Close up of Walters Road Station Proposal
Walters Road Station, Park and Ride, and Bus Interchange
Walters Road Station, Park and Ride, and Bus Interchange

 

 

 

 

 

 

 

Again click for full resolution

 

Walters Road is bit more unique in the fact it has technically two Park and Rides, as well as two bus interchanges – one on each side of the rail line (the sizes are 1.16ha and 0.44ha respectively). This would be owing to no road level crossing being built at the station site (we are trying to reduce level crossings) nor a road bridge being built that could be justified in the cost department. If the bus interchange and/or park and ride was only built on one side, it would me a 1.5km “detour” to get to the relevant side with the park and ride and/or interchange – a rather self-defeating exercise. Furthermore you would cause bottlenecks down Walters Road by buses and cars trying access the park and ride and/or interchange if it was built on one side only. To add further weight behind building a Western and Eastern Park and Rides + Bus interchanges is the fact that Walters Road would be a station serving a fast growing area being right next to a new commercial development and within easy reach of new residential development. The Western Park and Ride + Bus Interchange would service all residents and businesses on the Great South Road side of the rail line, while the Eastern Park and Ride + Bus Interchange would service residences and businesses between the rail line Mill Road (Red Line on first graphic). Also Papakura currently has two Park and Rides (one on the western side, one on the eastern side) which are both heavily utilised – so there is a very close by success story of building two Park and Ride facilities that would be utilised well. The Eastern Park and Ride + Bus Interchange would also be my new “home-station” where I would catch my trains from to head north.

One final note having Walters Road Station with its dual Park and Rides + Bus Interchanges; the area between Manurewa and Papakura East (Red Hill) is due to undergo significant urban growth over the next three decades. You are looking at tens of thousands of new residents as well as many new businesses and civic institutions for which Papakura Station (and Takanini for that matter as well) could no simply cope if we are looking at making mass transit accessible to our new residents. Takanini is a dunga and does not have the room for a large supporting facility (Park and Ride and Bus Interchange) to make any station upgrades viable. Walters Road Station (including Park and Ride and Bus Interchange) is bang smack in the middle of a catchment area that has existing residents and businesses as well as future urban growth. Walters Road Station would be on land that can support the required large-scale support facilities (Park and Ride and Bus Interchange) as well as being connected to two access roads that run both major arterial roads that can be or already are traffic light controlled for safety reasons. So in that sense getting Walters Road Station right is absolutely critical if it is to be a key lynch-pin station that would attract existing and new people to Auckland’s fully integrated mass transit network.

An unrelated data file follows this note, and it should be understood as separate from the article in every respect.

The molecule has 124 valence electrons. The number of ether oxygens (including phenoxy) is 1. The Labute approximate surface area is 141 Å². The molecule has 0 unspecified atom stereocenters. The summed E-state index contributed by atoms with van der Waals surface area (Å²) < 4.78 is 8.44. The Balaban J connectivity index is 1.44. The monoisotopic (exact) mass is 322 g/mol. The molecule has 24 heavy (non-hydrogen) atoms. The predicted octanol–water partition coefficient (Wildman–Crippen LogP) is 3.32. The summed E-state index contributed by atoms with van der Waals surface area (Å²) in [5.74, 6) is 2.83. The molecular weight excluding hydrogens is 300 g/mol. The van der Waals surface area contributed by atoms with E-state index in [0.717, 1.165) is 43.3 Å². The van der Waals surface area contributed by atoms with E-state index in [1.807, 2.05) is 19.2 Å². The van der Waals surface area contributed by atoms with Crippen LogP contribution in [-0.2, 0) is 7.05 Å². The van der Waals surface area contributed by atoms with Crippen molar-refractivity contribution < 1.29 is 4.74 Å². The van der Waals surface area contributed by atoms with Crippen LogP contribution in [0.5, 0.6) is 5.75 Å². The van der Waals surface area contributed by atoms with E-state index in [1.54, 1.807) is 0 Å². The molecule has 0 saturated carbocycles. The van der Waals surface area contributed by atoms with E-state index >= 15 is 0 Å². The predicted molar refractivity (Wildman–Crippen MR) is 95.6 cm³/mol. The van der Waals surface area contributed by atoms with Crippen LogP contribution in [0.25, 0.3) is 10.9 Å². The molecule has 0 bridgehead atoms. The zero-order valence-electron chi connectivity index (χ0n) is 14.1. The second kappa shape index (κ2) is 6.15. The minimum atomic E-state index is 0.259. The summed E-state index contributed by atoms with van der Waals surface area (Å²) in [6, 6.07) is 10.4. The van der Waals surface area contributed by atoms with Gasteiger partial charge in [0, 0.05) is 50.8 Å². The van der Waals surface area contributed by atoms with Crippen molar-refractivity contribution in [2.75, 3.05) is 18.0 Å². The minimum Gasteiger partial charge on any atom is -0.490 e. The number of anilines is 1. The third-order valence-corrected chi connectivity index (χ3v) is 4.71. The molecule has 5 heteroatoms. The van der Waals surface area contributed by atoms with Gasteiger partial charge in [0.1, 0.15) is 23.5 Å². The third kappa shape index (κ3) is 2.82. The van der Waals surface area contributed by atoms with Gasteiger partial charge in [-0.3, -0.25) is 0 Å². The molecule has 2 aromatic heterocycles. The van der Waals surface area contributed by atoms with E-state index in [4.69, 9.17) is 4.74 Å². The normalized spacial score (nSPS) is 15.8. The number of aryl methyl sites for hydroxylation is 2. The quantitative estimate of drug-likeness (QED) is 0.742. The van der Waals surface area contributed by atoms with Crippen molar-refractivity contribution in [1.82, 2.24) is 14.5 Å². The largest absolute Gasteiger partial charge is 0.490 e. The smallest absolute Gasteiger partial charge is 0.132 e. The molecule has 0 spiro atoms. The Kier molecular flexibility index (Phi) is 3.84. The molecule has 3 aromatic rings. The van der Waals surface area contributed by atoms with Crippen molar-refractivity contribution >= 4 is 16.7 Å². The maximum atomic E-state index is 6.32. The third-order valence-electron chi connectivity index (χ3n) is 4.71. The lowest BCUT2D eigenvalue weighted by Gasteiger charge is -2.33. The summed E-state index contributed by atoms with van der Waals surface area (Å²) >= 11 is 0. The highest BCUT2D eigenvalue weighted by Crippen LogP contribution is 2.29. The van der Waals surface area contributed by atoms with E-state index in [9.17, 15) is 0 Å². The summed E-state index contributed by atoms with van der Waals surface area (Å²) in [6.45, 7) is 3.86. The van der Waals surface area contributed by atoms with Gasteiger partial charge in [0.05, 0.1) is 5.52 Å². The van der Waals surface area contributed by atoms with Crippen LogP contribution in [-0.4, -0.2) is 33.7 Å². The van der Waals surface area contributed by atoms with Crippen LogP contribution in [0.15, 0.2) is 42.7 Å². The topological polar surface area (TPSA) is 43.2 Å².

Cost of these works for South Auckland?

Varies significantly and I would need to consult both an engineer and a planner to find out the true construction costs as well as the Benefit Cost Ratio (BCR) factors and the works and operational effects on these four stations are significant.

 

Justification

The entire post is a justification on this project. The new running times would also most likely be the following (for diesels, running times for the electrics are unknown as of yet):

  • Manurewa <-> Spartan Road: three minutes
  • Spartan Road <-> Walters Road: two Minutes
  • Walters Road <-> Papakura: four minutes

As what would happen to those who use Te Mahia and Takanini? For Takanini Station users two choices are available: car, walk, cycle, shuttle bus to either Spartan Road or Walters Road Crossing. For Te Mahia Station users they would use Manurewa or Spartan Road Stations and get there by car, shuttle bus, walk or cycle. So the alternatives are readily available and would present little disruption to existing users.

 

Completion Time?

To build both Spartan Road and Walters Road Stations with their supporting facilities, the new road link bridge between Randwick and Westbrook Road (connecting to Spartan Road) and demolish both Te Mahia and Takanini would be an estimate of two years as Block of Lines (closing the network in that particular section) would be required.

 

And so while that is the Papakura – Manurewa section of station additions and removals there is one more on the Eastern Line before reaching Britomart that could be up for a move down the line. That be moving the current Meadowbank Station closer towards the Meadowbank Tunnel and renaming it Selwyn Station. But that I shall cover in the upcoming THE RAIL EFFICIENCY PROGRAM #5B post.

 

But in the meantime what do you think on basically moving two stations to better locations and adding support facilities such as Park and Rides, and Bus Interchanges. Comment below

 

*Note: To make it clear; when I refer to Park and Rides I also mean including Kiss and Ride as well as Cycle Lockers as part of the Park and Ride Facilities.